This week I wrote a BPEL Primer for the PSGroup research service. The Primer answers 4 questions:
- What is BPEL?
- What is it Good For?
- How does it work?
- What does it look like?
I wrote the primer because I think BPEL is an important spec for IT professionals to understand, especially those pursuing SOA and/or integration strategies. For that same reason, I’m excerpting sections (and subsections) here.
In thinking about how to excerpt the report for my blog, I ended up creating a new illustration that shows the whole “A BPEL process is a service orchestration, used to describe/execute a business process (or large grained service), which is implemented as a stateful service” thing. In addition, the picture covers the “A process is comprised of steps, steps have activities AND activities are BPEL language elements, and the basic activity elements are the ones used to interact with
the collaborating services <partnerLinks>” thing.
I wish I thought of it earlier, when I was working on the report. But, that goes to show the real-life nature (and power) of the blog…iteration!
If you want the full report, you can get it for free here. Before bailing for the free report, take a look at the new illustration; it ties into the “What is BPEL” section on page 4 of the PDF.
The BPEL Primer Excerpt: What is BPEL, What is it Good For, How does it Work?
Note: The service terminology is consistent with my SOA definitions post.
What is a Business Process? A business process is a flow of work, broken out as a series of steps, or activities, which are required to complete a business transaction. The business process activities may require application and/or human behavior for completion. A business process is typically long-running in nature, involving multiple parties and/or applications within an enterprise or across enterprises.
What is a Business Process in BPEL? In BPEL, a business process is a large-grained stateful service, which executes steps to complete a business goal. That goal can be the completion of a business transaction, or fulfilling the job of a service. The steps in the BPEL process execute activities (represented by BPEL language elements) to accomplish work. Those activities are centered on invoking partner services to perform tasks (their job) and return results back to the process. The aggregate work, the collaboration of all the services, is a service orchestration.
As you can see, BPEL focuses on a very specific (but important) problem: the orchestration of services, into large-grained services and/or processes. The delineation of large-grained service versus process is based on the specific job being performed. That said, let’s go deeper.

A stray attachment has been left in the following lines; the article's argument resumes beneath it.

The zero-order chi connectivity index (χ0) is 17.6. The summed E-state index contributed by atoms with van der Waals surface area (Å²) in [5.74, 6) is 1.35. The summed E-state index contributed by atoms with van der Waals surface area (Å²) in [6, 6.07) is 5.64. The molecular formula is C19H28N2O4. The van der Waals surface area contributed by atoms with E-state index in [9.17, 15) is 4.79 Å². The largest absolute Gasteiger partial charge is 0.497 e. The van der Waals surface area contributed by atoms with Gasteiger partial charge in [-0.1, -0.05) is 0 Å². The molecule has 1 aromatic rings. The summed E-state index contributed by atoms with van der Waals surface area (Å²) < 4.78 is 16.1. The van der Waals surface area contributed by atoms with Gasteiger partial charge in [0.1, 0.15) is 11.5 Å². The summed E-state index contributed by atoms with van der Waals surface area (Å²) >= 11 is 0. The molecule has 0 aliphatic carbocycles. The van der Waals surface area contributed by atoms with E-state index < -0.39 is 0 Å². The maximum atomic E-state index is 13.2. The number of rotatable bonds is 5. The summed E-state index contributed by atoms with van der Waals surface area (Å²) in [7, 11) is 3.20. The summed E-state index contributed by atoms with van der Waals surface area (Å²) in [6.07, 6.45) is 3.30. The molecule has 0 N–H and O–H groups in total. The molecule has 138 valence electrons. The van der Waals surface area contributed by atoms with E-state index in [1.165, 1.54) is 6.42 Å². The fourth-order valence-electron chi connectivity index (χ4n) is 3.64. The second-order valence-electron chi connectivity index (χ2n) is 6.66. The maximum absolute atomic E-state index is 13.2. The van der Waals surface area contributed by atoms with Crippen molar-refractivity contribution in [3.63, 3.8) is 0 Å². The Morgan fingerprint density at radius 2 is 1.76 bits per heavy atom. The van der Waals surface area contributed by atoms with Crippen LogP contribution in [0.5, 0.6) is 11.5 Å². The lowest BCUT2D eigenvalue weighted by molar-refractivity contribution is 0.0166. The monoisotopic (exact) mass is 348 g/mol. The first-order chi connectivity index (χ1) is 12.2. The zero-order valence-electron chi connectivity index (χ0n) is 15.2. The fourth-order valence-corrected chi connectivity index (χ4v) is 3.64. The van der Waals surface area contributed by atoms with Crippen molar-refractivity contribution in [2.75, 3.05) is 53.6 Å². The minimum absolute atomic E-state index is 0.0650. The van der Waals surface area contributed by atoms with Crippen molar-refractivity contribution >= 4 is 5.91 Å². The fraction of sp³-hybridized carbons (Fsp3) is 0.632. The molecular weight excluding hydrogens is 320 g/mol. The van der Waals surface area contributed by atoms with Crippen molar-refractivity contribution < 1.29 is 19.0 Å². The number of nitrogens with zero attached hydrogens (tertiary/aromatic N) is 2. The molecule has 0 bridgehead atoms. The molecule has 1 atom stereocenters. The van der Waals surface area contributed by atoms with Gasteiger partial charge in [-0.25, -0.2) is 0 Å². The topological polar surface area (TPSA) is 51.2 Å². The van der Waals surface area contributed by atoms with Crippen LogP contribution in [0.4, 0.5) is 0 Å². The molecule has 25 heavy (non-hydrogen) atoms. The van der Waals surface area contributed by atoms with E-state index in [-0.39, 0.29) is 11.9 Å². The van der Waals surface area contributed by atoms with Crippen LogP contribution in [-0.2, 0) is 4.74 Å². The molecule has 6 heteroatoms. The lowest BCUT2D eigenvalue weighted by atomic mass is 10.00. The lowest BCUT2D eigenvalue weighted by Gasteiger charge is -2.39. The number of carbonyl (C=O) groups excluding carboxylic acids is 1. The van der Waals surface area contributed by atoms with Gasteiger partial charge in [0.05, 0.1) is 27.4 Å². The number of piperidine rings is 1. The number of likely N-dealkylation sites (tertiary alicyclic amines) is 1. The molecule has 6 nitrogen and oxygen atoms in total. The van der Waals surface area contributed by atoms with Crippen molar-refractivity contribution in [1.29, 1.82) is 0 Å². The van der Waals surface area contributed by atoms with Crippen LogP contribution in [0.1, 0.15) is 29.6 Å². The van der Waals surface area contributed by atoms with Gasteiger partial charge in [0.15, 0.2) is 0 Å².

[click ON Picture to enlarge]
What is BPEL?
BPEL, also known as BPEL4WS and WSBPEL, is an XML-based language, built on top of Web Services specifications, which is used to define and manage long-lived service orchestrations or processes. Let’s decompose that in reverse. Orchestrations first, followed by the technical base.
Orchestration. As stated in the SOA terms, in an orchestration, a primary service controls (provides) the collaboration.
When you use BPEL for orchestration, the primary service is a BPEL process, because BPEL processes are implemented as services.
The BPEL process controls the overall sequence and invokes the collaborating services.
To perform the orchestration, the BPEL process contains the logic (sequence, activities, invocations, assignments, and case logic) to invoke other services (collaborators), to complete their combined job.
This BPEL process may be asynchronous or synchronous. In an asynchronous model, the BPEL process is managing a long-lived flow of work; in other words, a process.
In a synchronous mode, the BPEL process is more likely playing the (logical) role of another service type, such as request/reply, worker, agent, or monitor.
BPEL’s technology underpinnings are XML and Web Services. XML, as most people know, is a standard (tags-based) markup language used in document and message definition and processing. In addition, XML serves as the language base (format and syntax) for many special purpose languages such as WSDL (Web Services Description Language), and RSS (Really Simple Syndication).
BPEL follows this same model. The BPEL process description is encoded using XML language constructs. BPEL also incorporates XPATH to write expressions and queries.
Web Services Specifications. Web Services are important to BPEL in two ways. First, BPEL processes follow the WSDL service model—which is why BPEL processes are implemented as services. More specifically, BPEL processes have a WSDL definition, and are implemented as Web Services (WSDL, SOAP, UDDI).
Along with the basic functions of service definition, discovery and invocation, the Web Service implementation allows BPEL execution engines to leverage additional Web Services standards at runtime, such as WS-Addressing and WS-Coordination.